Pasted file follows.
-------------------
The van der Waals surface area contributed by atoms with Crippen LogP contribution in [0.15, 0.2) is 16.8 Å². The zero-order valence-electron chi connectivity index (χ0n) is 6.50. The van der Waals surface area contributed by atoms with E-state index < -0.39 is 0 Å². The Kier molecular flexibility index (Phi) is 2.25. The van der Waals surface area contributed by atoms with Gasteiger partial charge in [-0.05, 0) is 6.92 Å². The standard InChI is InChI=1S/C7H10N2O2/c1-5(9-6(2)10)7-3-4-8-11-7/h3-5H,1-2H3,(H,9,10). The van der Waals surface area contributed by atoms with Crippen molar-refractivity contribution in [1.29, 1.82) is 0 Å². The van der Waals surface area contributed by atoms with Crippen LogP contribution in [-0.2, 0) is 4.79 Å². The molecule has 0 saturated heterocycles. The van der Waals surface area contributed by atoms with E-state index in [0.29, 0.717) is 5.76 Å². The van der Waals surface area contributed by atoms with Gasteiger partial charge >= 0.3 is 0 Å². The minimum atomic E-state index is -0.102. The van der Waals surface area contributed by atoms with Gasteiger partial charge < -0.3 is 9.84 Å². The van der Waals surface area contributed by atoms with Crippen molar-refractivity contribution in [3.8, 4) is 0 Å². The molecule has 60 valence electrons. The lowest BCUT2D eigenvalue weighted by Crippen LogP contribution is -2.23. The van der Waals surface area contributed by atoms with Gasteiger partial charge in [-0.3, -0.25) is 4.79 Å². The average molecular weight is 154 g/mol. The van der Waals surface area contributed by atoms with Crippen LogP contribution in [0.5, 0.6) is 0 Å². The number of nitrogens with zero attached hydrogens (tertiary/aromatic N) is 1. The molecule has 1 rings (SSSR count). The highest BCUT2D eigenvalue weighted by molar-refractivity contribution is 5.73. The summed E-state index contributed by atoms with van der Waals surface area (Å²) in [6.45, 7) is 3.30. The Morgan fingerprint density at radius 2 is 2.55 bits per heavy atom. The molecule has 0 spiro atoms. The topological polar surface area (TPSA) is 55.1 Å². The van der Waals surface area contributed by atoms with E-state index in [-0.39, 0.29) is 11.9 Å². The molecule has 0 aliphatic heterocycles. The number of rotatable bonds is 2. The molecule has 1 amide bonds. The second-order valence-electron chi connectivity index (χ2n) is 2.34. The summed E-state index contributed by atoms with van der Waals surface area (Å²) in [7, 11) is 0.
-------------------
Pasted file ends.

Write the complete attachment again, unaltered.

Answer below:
The van der Waals surface area contributed by atoms with Crippen LogP contribution in [0.15, 0.2) is 16.8 Å². The zero-order valence-electron chi connectivity index (χ0n) is 6.50. The van der Waals surface area contributed by atoms with E-state index < -0.39 is 0 Å². The Kier molecular flexibility index (Phi) is 2.25. The van der Waals surface area contributed by atoms with Gasteiger partial charge in [-0.05, 0) is 6.92 Å². The standard InChI is InChI=1S/C7H10N2O2/c1-5(9-6(2)10)7-3-4-8-11-7/h3-5H,1-2H3,(H,9,10). The van der Waals surface area contributed by atoms with Crippen molar-refractivity contribution in [1.29, 1.82) is 0 Å². The van der Waals surface area contributed by atoms with Crippen LogP contribution in [-0.2, 0) is 4.79 Å². The molecule has 0 saturated heterocycles. The van der Waals surface area contributed by atoms with E-state index in [0.29, 0.717) is 5.76 Å². The van der Waals surface area contributed by atoms with Gasteiger partial charge >= 0.3 is 0 Å². The minimum atomic E-state index is -0.102. The van der Waals surface area contributed by atoms with Gasteiger partial charge < -0.3 is 9.84 Å². The van der Waals surface area contributed by atoms with Crippen molar-refractivity contribution in [3.8, 4) is 0 Å². The molecule has 60 valence electrons. The lowest BCUT2D eigenvalue weighted by Crippen LogP contribution is -2.23. The van der Waals surface area contributed by atoms with Gasteiger partial charge in [-0.3, -0.25) is 4.79 Å². The average molecular weight is 154 g/mol. The van der Waals surface area contributed by atoms with Crippen LogP contribution in [0.5, 0.6) is 0 Å². The number of nitrogens with zero attached hydrogens (tertiary/aromatic N) is 1. The molecule has 1 rings (SSSR count). The highest BCUT2D eigenvalue weighted by molar-refractivity contribution is 5.73. The summed E-state index contributed by atoms with van der Waals surface area (Å²) in [6.45, 7) is 3.30. The Morgan fingerprint density at radius 2 is 2.55 bits per heavy atom. The molecule has 0 spiro atoms. The topological polar surface area (TPSA) is 55.1 Å². The van der Waals surface area contributed by atoms with E-state index in [-0.39, 0.29) is 11.9 Å². The molecule has 0 aliphatic heterocycles. The number of rotatable bonds is 2. The molecule has 1 amide bonds. The second-order valence-electron chi connectivity index (χ2n) is 2.34. The summed E-state index contributed by atoms with van der Waals surface area (Å²) in [7, 11) is 0.